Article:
Worst Case: Last year, Soriano posted the lowest strikeout rate since his rookie season, and with his fastball velocity declining steadily (down almost a mile and a half from two years ago), that does not figure to improve.  No longer armed with that blazing fastball, Soriano struggles to put away both hitters and games — each of his save opportunities are nail-biting marathon innings.  He loses the closer’s job in June, leaving the Nationals $28 million investment in him looking foolish.

Craig Stammen

Best Case: After a poor (at least by his standards) first half of the 2013 season, Stammen returned to dominance in the second half, holding the opposition to a .228 batting average and posting a 1.41 ERA from the All Star Break on.  Stammen picks up right where he left off the year before, striking out more than a batter an inning and using his heavy sinker to get weak contact when batters do connect (his ground ball rate was around 60% last year, the highest of his career).

Worst Case: Stammen, like Clippard, has been used heavily over the past two years, and the cumulative toll of back-to-back 80 relief inning seasons takes its toll.

Drew Storen

Best Case: Storen is the pitcher who returned from minor league assignment and allowed only 3 runs in 19.1 innings; he finally manages to erase the doubts about him that have lingered since Game 5 of the 2012 NLDS.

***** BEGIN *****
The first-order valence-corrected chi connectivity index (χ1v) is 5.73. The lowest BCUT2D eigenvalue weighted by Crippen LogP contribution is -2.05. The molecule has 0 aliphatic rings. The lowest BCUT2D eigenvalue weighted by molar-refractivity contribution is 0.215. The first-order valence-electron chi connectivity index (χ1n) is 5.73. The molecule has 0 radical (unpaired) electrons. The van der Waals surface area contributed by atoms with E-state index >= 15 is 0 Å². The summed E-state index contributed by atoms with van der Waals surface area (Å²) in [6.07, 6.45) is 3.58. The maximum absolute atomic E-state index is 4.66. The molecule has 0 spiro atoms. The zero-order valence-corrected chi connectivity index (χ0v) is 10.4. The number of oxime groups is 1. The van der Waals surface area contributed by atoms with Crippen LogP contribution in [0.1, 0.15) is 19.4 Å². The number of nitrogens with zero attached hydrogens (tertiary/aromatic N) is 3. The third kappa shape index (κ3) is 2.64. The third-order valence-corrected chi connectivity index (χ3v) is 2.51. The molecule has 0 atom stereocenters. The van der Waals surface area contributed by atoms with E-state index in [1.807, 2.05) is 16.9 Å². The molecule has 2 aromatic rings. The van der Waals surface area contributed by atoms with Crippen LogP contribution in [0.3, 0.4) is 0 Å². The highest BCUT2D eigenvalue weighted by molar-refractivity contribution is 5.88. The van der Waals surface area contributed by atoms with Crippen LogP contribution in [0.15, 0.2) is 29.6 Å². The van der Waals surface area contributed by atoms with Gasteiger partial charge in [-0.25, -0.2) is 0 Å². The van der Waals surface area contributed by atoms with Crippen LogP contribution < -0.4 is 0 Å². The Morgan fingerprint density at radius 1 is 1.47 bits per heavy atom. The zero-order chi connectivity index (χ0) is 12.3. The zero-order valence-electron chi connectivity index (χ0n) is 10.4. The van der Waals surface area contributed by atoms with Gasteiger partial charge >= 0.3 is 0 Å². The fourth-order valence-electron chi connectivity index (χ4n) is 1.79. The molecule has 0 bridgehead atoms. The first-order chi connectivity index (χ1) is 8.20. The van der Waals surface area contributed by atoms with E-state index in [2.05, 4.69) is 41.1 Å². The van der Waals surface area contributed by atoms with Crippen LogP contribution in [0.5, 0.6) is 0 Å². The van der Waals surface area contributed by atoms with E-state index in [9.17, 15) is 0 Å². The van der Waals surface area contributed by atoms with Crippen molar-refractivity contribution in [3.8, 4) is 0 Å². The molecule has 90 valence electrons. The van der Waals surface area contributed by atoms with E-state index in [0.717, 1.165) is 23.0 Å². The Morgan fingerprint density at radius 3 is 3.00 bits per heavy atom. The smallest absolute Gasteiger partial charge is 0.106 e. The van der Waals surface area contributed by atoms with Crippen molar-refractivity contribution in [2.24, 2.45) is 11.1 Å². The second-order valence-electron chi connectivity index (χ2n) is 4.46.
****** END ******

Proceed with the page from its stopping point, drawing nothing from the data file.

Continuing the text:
Worst Case: Storen is closer to the pitcher he was before that minor league assignment, when his ERA sat at 5.95 and he allowed opposing hitters to hit .295/.346/.486.  He is once again demoted to the minor leagues, and leaves tremendous doubt that he will be ever become the closer of the future he had been touted as.

Stephen Strasburg

Best Case: Strasburg finally has the breakout year that has been predicted of him since he was at San Diego State.  He strikes out 11 batters per nine, has an ERA under 2.5, and most importantly, cracks the 200 inning mark for the first time in his career.  He wins the first Cy Young Award of his career.

Worst Case: It seems the worst case scenario for Strasburg in 2014 (aside from a major injury) is a repeat of his 2013.  He misses time thanks to some minor injuries, and his numbers, while strong, are be no means transcendent.  The league is left wondering whether Strasburg will ever become the player he was expected to be.

Jordan Zimmermann

Best Case: Over the past three years, Zimmermann has posted a 2.58 ERA in the first half of the season; if extended over a full season, that would rank second in baseball, behind only Clayton Kershaw.  Zimmermann finally manages to find the same success in the second half as he has in the first, and he ends up as one of the top five pitchers in the National League.

Worst Case: Zimmermann is effective but hardly dominant in the first half of the season, and once again fades in the second half (his second-half ERA over the past three years is 4.33).  He goes another 200 innings this year, but with his ERA in the mid-threes, is more of an innings-eater than an ace.